Wind farm boundary shifts south
By Paul Morden, Sarnia Observer
The proposed 92-turbine Jericho Wind Energy Centre’s southern boundary has shifted south into Warwick Township.
Originally, the 150-MW wind farm turbines NextEra Energy Canada plans to build, were all planned for Lambton Shores.
“As the project develops and as the project progresses, things kind of shift around a little bit,” said NextEra spokesperson Josie Hernandez.
A map included in an October 2011 draft project description report — on http://www.nexteraenergycanada.com — showed Townsend Line as the wind farm’s southern boundary.
The company’s latest map shows the southern edge has now moved from Townsend Line — the boundary line between Lambton Shores and Warwick — to Warwick village and Egremont Road.
The new map is included with a notice from NextEra about a public meeting it’s holding July 17, from 5 p.m. to 8 p.m., at Centennial Hall in Watford.
NextEra has a contract to sell power from the wind farm into Ontario’s power grid, and the company is working its way through the province’s approval process for green energy projects. Public meetings are part of that process.
The boundary reasons is one reason for the July 17 meeting, Hernandez said.
“We wanted to just make sure that everyone was aware of that shift,” she said. “It’s something that just happens with projects, as part of development.”
The public meetings are also an opportunity for residents to provide their input and pass along information to the company, she said.
But Marcelle Brooks, a member of the Middlesex-Lambton Wind Action Group that opposes the project, has a different view.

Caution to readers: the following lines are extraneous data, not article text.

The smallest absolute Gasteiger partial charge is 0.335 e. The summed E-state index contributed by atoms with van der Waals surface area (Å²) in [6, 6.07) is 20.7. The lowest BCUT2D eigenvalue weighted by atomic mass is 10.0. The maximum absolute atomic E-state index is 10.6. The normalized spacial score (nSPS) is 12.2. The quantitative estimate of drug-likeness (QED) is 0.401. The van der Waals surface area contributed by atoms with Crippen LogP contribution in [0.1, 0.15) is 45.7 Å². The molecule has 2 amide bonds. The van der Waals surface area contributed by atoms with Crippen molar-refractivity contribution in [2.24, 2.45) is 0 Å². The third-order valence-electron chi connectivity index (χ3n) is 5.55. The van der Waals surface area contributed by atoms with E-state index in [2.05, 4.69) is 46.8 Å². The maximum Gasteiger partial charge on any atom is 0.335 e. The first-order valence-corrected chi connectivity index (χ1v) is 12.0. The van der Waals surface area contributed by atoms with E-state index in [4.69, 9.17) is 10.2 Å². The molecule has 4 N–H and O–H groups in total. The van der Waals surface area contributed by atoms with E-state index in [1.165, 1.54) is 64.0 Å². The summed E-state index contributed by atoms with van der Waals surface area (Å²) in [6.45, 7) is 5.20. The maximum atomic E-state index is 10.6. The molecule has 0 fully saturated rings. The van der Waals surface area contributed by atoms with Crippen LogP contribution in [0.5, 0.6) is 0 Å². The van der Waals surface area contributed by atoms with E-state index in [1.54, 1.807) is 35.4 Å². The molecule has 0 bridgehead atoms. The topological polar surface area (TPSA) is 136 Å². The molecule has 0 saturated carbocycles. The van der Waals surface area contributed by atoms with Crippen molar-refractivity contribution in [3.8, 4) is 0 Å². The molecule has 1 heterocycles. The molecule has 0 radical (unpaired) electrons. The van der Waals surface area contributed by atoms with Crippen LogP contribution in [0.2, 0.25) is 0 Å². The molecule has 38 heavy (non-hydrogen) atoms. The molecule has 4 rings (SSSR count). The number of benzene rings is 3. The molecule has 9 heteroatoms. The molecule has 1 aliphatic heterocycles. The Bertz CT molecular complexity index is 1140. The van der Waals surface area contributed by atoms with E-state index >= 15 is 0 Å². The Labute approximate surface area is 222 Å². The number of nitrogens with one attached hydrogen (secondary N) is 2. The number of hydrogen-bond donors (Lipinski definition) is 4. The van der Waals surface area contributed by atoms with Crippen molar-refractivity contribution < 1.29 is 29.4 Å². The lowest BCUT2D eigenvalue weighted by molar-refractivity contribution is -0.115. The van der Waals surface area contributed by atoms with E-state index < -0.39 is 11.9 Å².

“These open houses are simply designed to appease government regulations,” she said. “It allows the companies to put a tick mark in the box.”
Members of the wind action group will be at the meeting to hand out their own material and provide an alternative view of industrial wind energy, she said.
“We use these public meetings as an opportunity to educate people of our position.”
Opposition to wind farms is growing in the region, Brooks said, noting an information meeting the group held recently in Forest attracted 140 people.
“Those people are angry,” she said. “They are understanding that these turbines are a threat, not only to our communities but to our well-being.”
Hernandez said documents, including the proposed location of the turbines, should be ready by the fall, and submitted to the Ministry of Environment at the end of the year.
If the province approves the project in 2013, construction could begin that year, she said.
“Which would take us to early 2014, when we would be in operation.”